The Poet’s Secret
that simple, remote, fleeting spectacle had captivated him. He had never seen another since, even though he had returned to the island several times. But the image he now envisioned wasn’t that fragile blossom. He couldn’t get her out of his mind. He opened his eyes.
Writing could wait.
He jumped up. His feet planted on the cool dirt floor. He pulled his notebook off the table and glanced at the hectic scribbles from the previous night. There she was, staring back from every slashing word. She even filled the spaces in between.
He yanked on a pair of shorts and stretched his torso into a threadbare T-shirt. He grabbed his scratched sunglasses, slid on sandals and ran from the hut, tracking her footsteps down the path to the seaside village. He recalled her pensive look as she turned away to leave.
His sandals clapped against the dirt. By the time he reached the village he was drenched in sweat. The villagers seemed in a hypnotic lull. The sea lazed against the shore. Beneath that calm he knew the sea floor dropped so quickly that yachts often moored barely a spit from the sand. But there wasn’t any vessel in sight.
He rambled past a dozen shanties, rickety houses stacked no more than three deep from the water, all lounging in a permanent recline in the unforgiving sun. A steel-haired woman beating a rug outside her window shook her head as he passed. He prowled streets nothing more than alleys, streets so narrow they didn’t warrant names.
He scoured the small open-air market. Weary tables clustered under spinnaker tarps overflowed with island bounty. Here he slowed. This was where he first saw her just the day before. He caught his breath and picked up a bunch of green bananas, squeezed several mangos and mulled over some guava, wondering if her fingers might have graced these same fruit. He stood in the same spot she had been when he first noticed her, next to a bushel of pomegranates. He wanted to inhabit the space she had filled. What the hell am I doing?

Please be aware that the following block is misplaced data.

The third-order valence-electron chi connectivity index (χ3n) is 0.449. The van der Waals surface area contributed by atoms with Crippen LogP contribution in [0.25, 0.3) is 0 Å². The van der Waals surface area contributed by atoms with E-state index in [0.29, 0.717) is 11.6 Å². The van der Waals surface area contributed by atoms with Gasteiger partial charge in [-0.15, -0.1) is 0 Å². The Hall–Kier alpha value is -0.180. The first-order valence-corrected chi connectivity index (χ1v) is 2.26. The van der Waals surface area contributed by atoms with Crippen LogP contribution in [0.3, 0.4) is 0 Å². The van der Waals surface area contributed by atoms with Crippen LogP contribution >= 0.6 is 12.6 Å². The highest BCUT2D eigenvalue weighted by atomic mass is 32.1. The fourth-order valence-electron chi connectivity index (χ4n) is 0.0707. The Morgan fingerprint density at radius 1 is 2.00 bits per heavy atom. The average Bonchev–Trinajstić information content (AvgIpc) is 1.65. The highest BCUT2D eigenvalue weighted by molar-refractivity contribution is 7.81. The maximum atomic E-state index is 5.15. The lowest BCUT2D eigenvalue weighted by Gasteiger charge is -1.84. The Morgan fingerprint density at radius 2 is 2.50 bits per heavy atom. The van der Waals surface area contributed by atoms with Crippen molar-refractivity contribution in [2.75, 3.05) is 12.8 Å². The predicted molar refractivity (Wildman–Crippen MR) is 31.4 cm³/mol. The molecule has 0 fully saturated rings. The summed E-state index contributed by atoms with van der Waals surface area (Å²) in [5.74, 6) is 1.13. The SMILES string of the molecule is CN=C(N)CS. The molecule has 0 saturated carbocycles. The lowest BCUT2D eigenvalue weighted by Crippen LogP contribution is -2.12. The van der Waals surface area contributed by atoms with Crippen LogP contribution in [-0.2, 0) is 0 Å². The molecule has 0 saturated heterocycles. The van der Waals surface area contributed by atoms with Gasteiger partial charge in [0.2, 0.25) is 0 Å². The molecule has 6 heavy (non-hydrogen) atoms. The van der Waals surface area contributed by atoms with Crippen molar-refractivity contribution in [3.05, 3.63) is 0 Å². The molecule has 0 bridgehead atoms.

But the island boy had told him the blossom lasted only days.
A bone-skinny, russet-skinned woman offered him a pomegranate. She looked to be one hundred years old, but her eyes tracked him like a hawk.
“No thanks,” he said.
She broke into a gummy grin.
“You lookin’ all obzokee. Maybe you need it. This one’s sweet too bad,” she said and sucked at her gums.
“Yesterday, the woman?” he asked.
“Gone like a duppie?” the old woman asked and chuckled.
“Please,” he said. Her grin dropped away and she shook her head back and forth.
“Peong,” she said under her breath.
“Where? What’s that?” he asked.
She tapped her hand against her chest, pointed the pomegranate at him and smiled. “Your heart peong,” she said.
“If you see her, tell her Cameron was here.”
She nodded. He ran off to the cantina. He peered through a broke-open shutter. The tables were empty. The stale smell of beer wafted through the window.
Why did people come to Mataki? To disappear, or maybe to forget, he thought. Was that why she was here? He had come to find something, to remember. He had come to finish that short story about the butterfly orchid, to resurrect his voice.
His stomach began to knot. His head felt light. He started to feel sick inside. Man, pull yourself together.
He asked a fat old man who rented rooms by the day. The bald landlord swatted at sparrow-sized mosquitoes while he shook his head. He hadn’t seen her.
Cameron jogged past a young boy fishing along the beach. The boy watched him pass, squinting in the sun to reveal a missing front tooth before turning back toward the bay
to eye his line.
Cameron finally collapsed on a bench. He pushed back the sweaty strands of hair matted against his forehead. The sun had nearly reached its late morning peak. The sleepy village would soon deaden even deeper into siesta. Backtracking to the market, he bought a missile of bread, a palm-full of goat cheese and a cheap bottle of wine, all the while obsessing over how she had vanished without a trace, convinced he had blown it. He doubted sleep.
Stinking from the search, he dropped the plastic sack of food on the sand and waded into the bay. The fishing boy had pulled his line and was sitting in the shade of a drooping palm. Cameron glided between two decrepit fishing boats resting after the morning catch. The skiffs reminded him of Hemingway’s The Old Man and the Sea. With each stroke he stretched further, trying to calm himself into a rhythm, but her face remained right in front of him. He recalled Santiago’s battle with the great marlin. He thought of the old man’s perseverance. He felt capable of the same. But would he get the chance?
A navy of blue tangs parted beneath him.
It seemed useless. He swam ashore, picked up his sack and hiked back to the hut. The afternoon sun dried him. His sweat soon smelled of brine.
Several miles away a yacht’s engine rumbled.